Normally, a central bank will tighten monetary policy when an economy is overheating and halt or slow rate hikes when it begins to cool down. But, for the first time since the 1980s, the US Federal Reserve raised interest rates amid an economic downturn.
The Fed was slow to react to the surge in inflation, insisting that supply chain problems in the wake of the coronavirus pandemic were only “transient”. Although prices began to rise in March 2021, the Fed only began raising rates a year later, first by 25 basis points, then by 50 and, in the last three meetings, of 75 basis points – actually emergency movements.
It has now been 19 months since US inflation has come close to the Fed’s 2% target. The costs of food, gasoline and housing, in particular, rose dramatically, and in June the consumer price index (CPI) reached 9.1%, the highest in more than 40 years.
Inflation falls, Fed still hawkish
Despite signs that inflation may now have peaked – the CPI stabilized at 8.3% in August – the Fed said it would continue to hike rates until the inflationary beast be tamed.
The Fed’s persistent hawkish stance and accusations that it has lagged have raised concerns that measures could push the US economy into recession.
“The truth is, no one can be sure of the clarity and the presence of recession danger in the United States,” HSBC bank Americas head of research DW Daragh Maher told DW. “But the more stubborn inflation proves to be, the greater the risk of recession.”
Maher added that weaker growth was not an “acceptable side effect of this fight against inflation”, but rather “a necessary element”.
Indeed, policymakers fear the prospect of stagflation: the combination of stagnant economic growth and persistently high inflation seen in the 1970s and early 1980s.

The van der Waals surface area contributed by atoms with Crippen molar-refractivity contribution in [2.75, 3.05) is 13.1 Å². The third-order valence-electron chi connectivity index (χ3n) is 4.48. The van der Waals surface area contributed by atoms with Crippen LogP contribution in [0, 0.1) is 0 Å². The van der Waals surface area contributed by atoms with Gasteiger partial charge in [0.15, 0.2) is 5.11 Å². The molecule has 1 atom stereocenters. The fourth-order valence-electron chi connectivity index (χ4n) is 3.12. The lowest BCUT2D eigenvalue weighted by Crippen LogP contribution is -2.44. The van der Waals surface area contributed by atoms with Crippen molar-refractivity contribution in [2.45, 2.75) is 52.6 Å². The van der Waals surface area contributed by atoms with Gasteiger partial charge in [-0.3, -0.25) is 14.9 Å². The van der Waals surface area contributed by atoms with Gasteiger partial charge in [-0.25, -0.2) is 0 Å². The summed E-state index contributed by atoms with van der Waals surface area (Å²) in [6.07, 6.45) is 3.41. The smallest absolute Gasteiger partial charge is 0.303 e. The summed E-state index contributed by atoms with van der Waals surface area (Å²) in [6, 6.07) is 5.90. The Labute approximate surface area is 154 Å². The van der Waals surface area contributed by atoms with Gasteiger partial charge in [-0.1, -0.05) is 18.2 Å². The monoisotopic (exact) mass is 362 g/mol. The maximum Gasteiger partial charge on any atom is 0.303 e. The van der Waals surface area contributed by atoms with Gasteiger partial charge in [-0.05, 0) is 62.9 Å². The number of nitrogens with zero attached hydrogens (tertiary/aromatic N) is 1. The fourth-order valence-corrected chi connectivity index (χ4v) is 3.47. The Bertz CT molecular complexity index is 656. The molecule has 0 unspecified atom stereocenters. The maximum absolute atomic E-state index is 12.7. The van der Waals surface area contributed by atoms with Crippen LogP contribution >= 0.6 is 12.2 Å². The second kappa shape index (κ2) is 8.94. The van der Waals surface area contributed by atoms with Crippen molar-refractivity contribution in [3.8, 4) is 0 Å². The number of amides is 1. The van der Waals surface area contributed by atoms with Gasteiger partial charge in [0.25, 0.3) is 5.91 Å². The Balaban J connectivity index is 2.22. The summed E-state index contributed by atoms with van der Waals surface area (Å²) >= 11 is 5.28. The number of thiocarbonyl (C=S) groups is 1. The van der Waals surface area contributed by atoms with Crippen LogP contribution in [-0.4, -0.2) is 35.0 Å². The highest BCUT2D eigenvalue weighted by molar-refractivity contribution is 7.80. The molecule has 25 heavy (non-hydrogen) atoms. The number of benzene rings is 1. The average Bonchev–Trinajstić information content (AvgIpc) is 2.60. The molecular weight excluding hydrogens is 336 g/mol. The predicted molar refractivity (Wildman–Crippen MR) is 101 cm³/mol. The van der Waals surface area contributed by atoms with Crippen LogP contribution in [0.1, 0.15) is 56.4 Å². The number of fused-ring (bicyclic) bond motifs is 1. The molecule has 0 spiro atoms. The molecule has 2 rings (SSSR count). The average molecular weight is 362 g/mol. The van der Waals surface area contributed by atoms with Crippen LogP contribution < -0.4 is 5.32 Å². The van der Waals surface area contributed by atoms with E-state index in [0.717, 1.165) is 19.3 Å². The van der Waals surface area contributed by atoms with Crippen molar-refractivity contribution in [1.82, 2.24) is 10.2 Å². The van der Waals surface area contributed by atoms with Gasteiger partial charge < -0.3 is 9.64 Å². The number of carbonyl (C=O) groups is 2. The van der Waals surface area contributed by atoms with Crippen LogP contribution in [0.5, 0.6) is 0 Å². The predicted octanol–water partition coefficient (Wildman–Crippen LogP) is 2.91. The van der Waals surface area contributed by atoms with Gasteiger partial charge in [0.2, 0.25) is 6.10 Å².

US food inflation hit 11% in August
The Fed has few options
Some wonder if the Fed’s current approach is similar to that of 1979, when Federal Reserve Chairman Paul Volcker crushed inflation with a series of historic rate hikes but triggered a two-year recession. years, during which the US unemployment rate reached 10%.
Financial markets have now priced in a fourth straight 75 basis point rate hike in November, with some analysts predicting more hikes to come.
“I believe 75 is the new 25 until something breaks, and nothing has broken yet,” Bill Zox, portfolio manager at Brandywine Global Investment Management, told Bloomberg News, adding that he thinks the Fed is nowhere near a break or a pivot. .
Could further rate hikes cause market instability?
Warnings against further rate hikes intensified this week, first from veteran market analyst Ed Yardeni, who said the tightening was a blunt tool that could destabilize financial markets.
“When you also have QT2 [quantitative tightening] and a booming dollar, there are very restrictive monetary developments,” Yardeni told Bloomberg News. “I think they have another rate hike coming in November and it will be all because the issue of the financial stability will emerge as a major concern.”
Signs of vulnerability have already been seen in European banks such as Credit Suisse and by the run on the pound, which has forced the The British central bank will intervene in the bond market to protect the nation’s pension funds.
Western rate hikes are hurting the developing world
The United Nations has also taken a stance on the issue, warning on Monday that interest rate hikes by the world’s wealthiest countries risk a painful global recession it would hurt developing countries most.
The United Nations Conference on Trade and Development (UNCTAD) has said monetary tightening by the Fed, as well as the Bank of England and the European Central Bank, is a “reckless gamble” that could backfire dangerously against him.
UNCTAD said the reason for the high inflation was less due to excess demand for goods and services than to persistent trade problems, as well as rising food and energy prices.
HSBC’s Maher noted how the Fed’s hawkish stance has prompted global investors to seek a safe haven in the dollar.
The US currency has strengthened against most other currencies over the past year, which has exacerbated inflation in the rest of the world, as many goods, including oil, are denominated in dollars.
“Excessive currency weakness can, in turn, create other pressures, for example on imports,” Maher said. “A number of countries, including in Europe, have seen their trade balances deteriorate” as inflation remains stubbornly high, which could mean “more rate hikes to come, even if inflation slows” , he added.
Edited by: Ashutosh Pandey